Seems pretty basic, doesn’t it? Yet timed tests are still the most common way teachers and states evaluate what students have learned. As someone with many years of classroom teaching experience, I get it. Schools are organizations built on structure and predictability.

Put bluntly, schools need to move hundreds or even thousands of kids through their day with maximum predictability and minimum friction. In most high schools, the master schedule is driven by the size of the cafeteria—how many kids can eat lunch 4th period? 5th period? 6th period? If school systems really valued student learning as the top priority, class schedules would look very different, as would tests.

When I go to the doctor or the mechanic I do not give them a 43 minute time limit to correctly diagnose the problem. Then why do we add the unnecessary element of time to our evaluations of what kids have learned?

If I am in a car crash and trapped behind the wheel with a collapsed lung, I want the rescue crew to get me out of there as fast as possible. But reading a passage and answering comprehension questions is not a life and death situation. Why do we treat it like it is? Working through a complex geometry problem involving the quadratic equation quickly will never save someone’s life—so why do teachers and schools continue to use timed tests to find out what kids know?

It is a well-known truism among teachers that what you test on should reflect what you value. In a twisted way, our utter over-reliance on timed tests bears this out. As a society we value speed and busy-ness. We do not seem to value quiet reflection or the student who says “let me think my way through this.”

I understand that all of this is really just a reflection of the deeper problem of education in America. We still don’t agree on what schools are for. Are they a great democratizing place where our kids go and all of them learn facts, but also learn how to find, process, consolidate, evaluate, and synthesize information in order to be citizens who can participate fully in our democracy? Or are they the place we send kids to train them for whatever entry-level jobs will demand of them? Do we want our schools to help our kids come to their own well-founded, well-considered conclusions or do we want them to be able to produce a lot of factual information quickly?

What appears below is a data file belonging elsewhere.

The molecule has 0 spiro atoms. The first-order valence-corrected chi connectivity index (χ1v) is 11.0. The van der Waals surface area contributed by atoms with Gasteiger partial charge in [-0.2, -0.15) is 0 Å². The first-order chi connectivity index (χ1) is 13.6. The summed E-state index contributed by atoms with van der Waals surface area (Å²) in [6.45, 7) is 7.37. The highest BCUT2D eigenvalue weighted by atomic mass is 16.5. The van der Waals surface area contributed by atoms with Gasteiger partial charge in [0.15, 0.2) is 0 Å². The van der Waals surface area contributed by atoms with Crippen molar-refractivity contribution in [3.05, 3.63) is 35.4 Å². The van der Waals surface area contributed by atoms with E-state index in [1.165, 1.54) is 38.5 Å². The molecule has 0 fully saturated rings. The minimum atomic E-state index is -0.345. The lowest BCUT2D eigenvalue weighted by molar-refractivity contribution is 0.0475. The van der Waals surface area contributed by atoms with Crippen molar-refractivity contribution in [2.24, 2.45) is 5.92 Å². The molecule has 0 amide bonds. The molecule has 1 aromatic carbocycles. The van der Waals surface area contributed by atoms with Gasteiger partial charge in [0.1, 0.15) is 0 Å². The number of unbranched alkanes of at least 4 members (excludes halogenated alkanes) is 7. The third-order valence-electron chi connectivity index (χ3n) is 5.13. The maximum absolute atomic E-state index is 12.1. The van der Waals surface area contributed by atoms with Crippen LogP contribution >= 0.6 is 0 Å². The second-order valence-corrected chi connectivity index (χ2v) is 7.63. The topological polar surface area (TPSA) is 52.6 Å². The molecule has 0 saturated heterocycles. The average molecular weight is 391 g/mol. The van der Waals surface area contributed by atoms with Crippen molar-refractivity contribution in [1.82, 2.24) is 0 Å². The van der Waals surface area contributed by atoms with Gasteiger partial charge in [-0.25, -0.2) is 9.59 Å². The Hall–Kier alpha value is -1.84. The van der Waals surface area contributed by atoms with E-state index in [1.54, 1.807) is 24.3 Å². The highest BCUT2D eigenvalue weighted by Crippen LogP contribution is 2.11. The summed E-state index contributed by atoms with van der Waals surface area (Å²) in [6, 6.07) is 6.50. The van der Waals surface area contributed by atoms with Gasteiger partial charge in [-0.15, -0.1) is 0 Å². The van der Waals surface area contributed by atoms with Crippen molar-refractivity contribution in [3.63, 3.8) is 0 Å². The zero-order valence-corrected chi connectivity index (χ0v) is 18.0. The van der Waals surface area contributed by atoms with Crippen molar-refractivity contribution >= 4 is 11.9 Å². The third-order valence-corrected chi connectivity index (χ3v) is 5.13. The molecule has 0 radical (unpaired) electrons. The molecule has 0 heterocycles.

You value what you test.

Monday, June 6, 2016

GOP Primary Voters---You're Fired!

There are some Republicans who believe that John McCain and Mitt Romney lost to Barack Obama because they were not conservative enough. This group of GOP voters pinned all of their hopes on Ted Cruz this time around. Without harping on Cruz or his fans, let me just say that we all saw how that turned out.

I disagree strongly with the above-mentioned conservatives’ analysis of the elections of 2008 and 2012. McCain and Romney did not lose because they were not conservative enough. McCain lost because he showed godawful judgment in wanting to place Sarah Palin one old-man-heartbeat away from the nuclear launch codes. He also lost because Americans were sick and tired of George Bush and wanted a change. Mitt Romney lost because he was simply not likable, though he could never get himself to this conclusion.

Heading into this year’s long primary season I was a bit concerned. You see, I am a latte-drinking, quinoa eating, NPR listening, NY Times reading, climate change believing liberal and I know how rarely a two-term president is followed by someone from the same party. I figured the Democrats would nominate Hillary Clinton and I knew she had very high negatives.

I saw the Republicans had a few candidates who were somewhat likeable. They had Jeb Bush. They had Marco Rubio. They had John Kasich. It seemed like even odds to me that the Republicans would win the White House. It was certainly within their grasp.